W3C home > Mailing lists > Public > public-html@w3.org > September 2007

Re: New elements vs. Trident

From: Maciej Stachowiak <mjs@apple.com>
Date: Mon, 17 Sep 2007 00:09:38 -0700
Cc: Dean Edwards <dean@edwards.name>, Dão Gottwald <dao@design-noir.de>, "public-html@w3.org WG" <public-html@w3.org>
Message-Id: <3FD34FAC-A132-4D57-9689-330C62F7808F@apple.com>
To: Robert Burns <rob@robburns.com>

On Sep 16, 2007, at 11:16 PM, Robert Burns wrote:

> Hi Dean, Maciej, and Dão,
> On Sep 16, 2007, at 8:30 PM, Dean Edwards wrote:
>> Dão Gottwald wrote:
>>> Dean Edwards wrote:
>>>> html\:newelement {
>>>>  /* some style */
>>>> }
>>> IE doesn't handle XHTML, so I suppose you mean good old HTML with  
>>> pseudo-namespaces?
>> Yes.
> Many keep referring to this as a hack or using the phrase pseudo- 
> namespaces. However, if we include this in HTML and it happens to  
> degrade gracefully in current and past versions of IE that is not  
> really a hack or anything pseudo about it (though its not  
> necessarily the same as namespaces in XML, it could be made to match  
> it as much as is practical) [1].

1) One weakness of this approach is that it won't work as expected in  
any browser other than IE. Consider the test case below (served as  

<html xmlns="http://www.w3.org/1999/xhtml" xmlns:html="http://www.w3.org/1999/xhtml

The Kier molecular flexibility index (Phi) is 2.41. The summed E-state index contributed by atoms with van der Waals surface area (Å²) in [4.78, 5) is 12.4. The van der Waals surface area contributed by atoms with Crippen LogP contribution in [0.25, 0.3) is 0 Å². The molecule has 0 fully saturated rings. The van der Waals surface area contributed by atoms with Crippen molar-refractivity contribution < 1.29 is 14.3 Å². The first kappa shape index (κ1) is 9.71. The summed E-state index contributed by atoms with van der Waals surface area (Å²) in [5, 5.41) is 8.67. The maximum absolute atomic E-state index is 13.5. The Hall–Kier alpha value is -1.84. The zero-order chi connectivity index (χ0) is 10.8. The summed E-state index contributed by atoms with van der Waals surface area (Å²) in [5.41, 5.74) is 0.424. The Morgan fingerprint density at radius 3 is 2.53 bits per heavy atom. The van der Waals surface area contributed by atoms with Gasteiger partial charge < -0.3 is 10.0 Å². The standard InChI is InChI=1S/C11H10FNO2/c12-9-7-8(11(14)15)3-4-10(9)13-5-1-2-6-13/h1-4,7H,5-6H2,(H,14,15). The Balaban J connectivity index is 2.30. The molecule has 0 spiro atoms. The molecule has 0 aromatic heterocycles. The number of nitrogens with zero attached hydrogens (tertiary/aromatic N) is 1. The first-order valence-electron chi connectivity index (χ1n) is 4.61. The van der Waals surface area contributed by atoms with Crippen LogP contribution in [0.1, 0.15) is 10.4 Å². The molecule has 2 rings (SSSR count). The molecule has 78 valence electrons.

<html:figure id="fig">
<img src="image" />
<label>some image</label>
function test(s) { alert(s + ": " + eval(s)); }

Safari, Opera and Firefox all return 0 for the getElementsByTagName  
operation and return "html:figure" instead of "figure" as the tag  
name. So, to use this technique to make content that works right in  
all current browsers would require one of the following:

1.a) Serve as text/html to IE but application/xhtml+xml to other  
browsers, however this is likely to cause other interoperability  
problems. For instance on my test case below, IE in html mode gives  
"figure" as the tagName but other browsers in xml mode give  

1.b) Use IE conditional comments to show the tag name html:figure to  
IE but the tag name figure to other browsers. However, this requires  
some ugliness at every open and close tag for a new element, whereas  
script-based fixup approaches

1.c) Use the namespaced names and use script-based fixup for all  
browsers besides IE to replace the "html:figure" element with a  
"figure" element.

2) This pseudo-namespace approach does not appear to be capable of  
creating native HTML elements. For example, adding <html:input  
type="text" /> to the above example doesn't add anything to the  

Overall, this approach does not seem much stronger as an approach to  
graceful degradation, than the canonical approach of putting the  
proper unqualified tag name in the markup and using script fixup for IE.

It may be independently desirable to copy IE's namespaces in HTML  
support as an open-ended extensibility mechanism. But as far as  
preparing for HTML5, it seems like adding it to all non-IE browsers is  
a higher barrier than fixing IE's unknown tag parsing.

Received on Monday, 17 September 2007 07:09:50 UTC

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